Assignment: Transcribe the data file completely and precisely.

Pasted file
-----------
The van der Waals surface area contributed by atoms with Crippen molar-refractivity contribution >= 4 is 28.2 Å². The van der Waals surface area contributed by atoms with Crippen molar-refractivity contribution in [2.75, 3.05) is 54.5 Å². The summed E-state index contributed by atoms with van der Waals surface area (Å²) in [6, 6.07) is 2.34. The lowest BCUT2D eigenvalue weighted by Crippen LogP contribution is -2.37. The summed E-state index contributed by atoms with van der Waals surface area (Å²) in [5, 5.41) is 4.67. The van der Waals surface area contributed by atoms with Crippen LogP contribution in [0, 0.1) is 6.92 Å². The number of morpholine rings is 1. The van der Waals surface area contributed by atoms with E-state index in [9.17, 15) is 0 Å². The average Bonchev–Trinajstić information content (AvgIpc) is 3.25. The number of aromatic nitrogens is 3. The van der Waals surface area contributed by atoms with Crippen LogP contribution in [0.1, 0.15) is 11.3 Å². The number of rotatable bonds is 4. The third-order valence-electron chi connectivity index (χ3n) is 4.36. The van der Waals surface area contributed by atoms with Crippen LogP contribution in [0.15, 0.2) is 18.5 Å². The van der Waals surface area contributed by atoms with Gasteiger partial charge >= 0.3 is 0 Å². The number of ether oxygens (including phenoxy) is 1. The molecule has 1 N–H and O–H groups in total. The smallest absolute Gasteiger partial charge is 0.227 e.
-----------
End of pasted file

The van der Waals surface area contributed by atoms with Crippen molar-refractivity contribution >= 4 is 28.2 Å². The van der Waals surface area contributed by atoms with Crippen molar-refractivity contribution in [2.75, 3.05) is 54.5 Å². The summed E-state index contributed by atoms with van der Waals surface area (Å²) in [6, 6.07) is 2.34. The lowest BCUT2D eigenvalue weighted by Crippen LogP contribution is -2.37. The summed E-state index contributed by atoms with van der Waals surface area (Å²) in [5, 5.41) is 4.67. The van der Waals surface area contributed by atoms with Crippen LogP contribution in [0, 0.1) is 6.92 Å². The number of morpholine rings is 1. The van der Waals surface area contributed by atoms with E-state index in [9.17, 15) is 0 Å². The average Bonchev–Trinajstić information content (AvgIpc) is 3.25. The number of aromatic nitrogens is 3. The van der Waals surface area contributed by atoms with Crippen LogP contribution in [0.1, 0.15) is 11.3 Å². The number of rotatable bonds is 4. The third-order valence-electron chi connectivity index (χ3n) is 4.36. The van der Waals surface area contributed by atoms with Crippen LogP contribution in [0.15, 0.2) is 18.5 Å². The van der Waals surface area contributed by atoms with Gasteiger partial charge >= 0.3 is 0 Å². The number of ether oxygens (including phenoxy) is 1. The molecule has 1 N–H and O–H groups in total. The smallest absolute Gasteiger partial charge is 0.227 e.